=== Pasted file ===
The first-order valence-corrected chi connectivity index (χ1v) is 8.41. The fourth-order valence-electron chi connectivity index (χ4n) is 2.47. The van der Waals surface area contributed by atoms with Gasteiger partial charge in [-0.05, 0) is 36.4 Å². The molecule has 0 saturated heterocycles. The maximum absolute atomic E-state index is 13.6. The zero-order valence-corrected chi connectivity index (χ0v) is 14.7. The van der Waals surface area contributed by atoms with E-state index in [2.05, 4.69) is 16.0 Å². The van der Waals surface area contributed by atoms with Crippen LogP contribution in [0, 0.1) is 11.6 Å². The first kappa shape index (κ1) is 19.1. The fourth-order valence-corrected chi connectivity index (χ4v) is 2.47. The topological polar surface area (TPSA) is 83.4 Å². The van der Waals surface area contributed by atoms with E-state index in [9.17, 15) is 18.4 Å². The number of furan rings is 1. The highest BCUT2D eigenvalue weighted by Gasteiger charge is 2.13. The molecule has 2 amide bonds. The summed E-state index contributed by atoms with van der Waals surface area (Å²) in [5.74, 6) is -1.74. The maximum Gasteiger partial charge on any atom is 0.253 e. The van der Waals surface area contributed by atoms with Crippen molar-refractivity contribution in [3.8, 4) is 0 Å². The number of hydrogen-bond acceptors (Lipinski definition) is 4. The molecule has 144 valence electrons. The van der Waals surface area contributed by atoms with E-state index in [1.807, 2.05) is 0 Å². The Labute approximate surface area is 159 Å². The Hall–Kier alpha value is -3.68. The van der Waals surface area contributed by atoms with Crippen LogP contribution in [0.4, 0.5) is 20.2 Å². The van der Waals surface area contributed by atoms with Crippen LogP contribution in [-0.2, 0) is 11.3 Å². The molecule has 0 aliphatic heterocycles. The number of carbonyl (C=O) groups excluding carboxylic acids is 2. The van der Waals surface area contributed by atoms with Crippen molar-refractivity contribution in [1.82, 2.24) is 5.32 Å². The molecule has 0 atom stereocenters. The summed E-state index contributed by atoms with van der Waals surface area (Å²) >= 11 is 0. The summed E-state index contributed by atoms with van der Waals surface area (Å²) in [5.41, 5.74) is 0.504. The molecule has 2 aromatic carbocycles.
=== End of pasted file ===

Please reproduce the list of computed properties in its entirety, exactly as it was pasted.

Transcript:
The first-order valence-corrected chi connectivity index (χ1v) is 8.41. The fourth-order valence-electron chi connectivity index (χ4n) is 2.47. The van der Waals surface area contributed by atoms with Gasteiger partial charge in [-0.05, 0) is 36.4 Å². The molecule has 0 saturated heterocycles. The maximum absolute atomic E-state index is 13.6. The zero-order valence-corrected chi connectivity index (χ0v) is 14.7. The van der Waals surface area contributed by atoms with E-state index in [2.05, 4.69) is 16.0 Å². The van der Waals surface area contributed by atoms with Crippen LogP contribution in [0, 0.1) is 11.6 Å². The first kappa shape index (κ1) is 19.1. The fourth-order valence-corrected chi connectivity index (χ4v) is 2.47. The topological polar surface area (TPSA) is 83.4 Å². The van der Waals surface area contributed by atoms with E-state index in [9.17, 15) is 18.4 Å². The number of furan rings is 1. The highest BCUT2D eigenvalue weighted by Gasteiger charge is 2.13. The molecule has 2 amide bonds. The summed E-state index contributed by atoms with van der Waals surface area (Å²) in [5.74, 6) is -1.74. The maximum Gasteiger partial charge on any atom is 0.253 e. The van der Waals surface area contributed by atoms with Crippen molar-refractivity contribution in [3.8, 4) is 0 Å². The number of hydrogen-bond acceptors (Lipinski definition) is 4. The molecule has 144 valence electrons. The van der Waals surface area contributed by atoms with E-state index in [1.807, 2.05) is 0 Å². The Labute approximate surface area is 159 Å². The Hall–Kier alpha value is -3.68. The van der Waals surface area contributed by atoms with Crippen LogP contribution in [0.4, 0.5) is 20.2 Å². The van der Waals surface area contributed by atoms with Crippen LogP contribution in [-0.2, 0) is 11.3 Å². The molecule has 0 aliphatic heterocycles. The number of carbonyl (C=O) groups excluding carboxylic acids is 2. The van der Waals surface area contributed by atoms with Crippen molar-refractivity contribution in [1.82, 2.24) is 5.32 Å². The molecule has 0 atom stereocenters. The summed E-state index contributed by atoms with van der Waals surface area (Å²) >= 11 is 0. The summed E-state index contributed by atoms with van der Waals surface area (Å²) in [5.41, 5.74) is 0.504. The molecule has 2 aromatic carbocycles.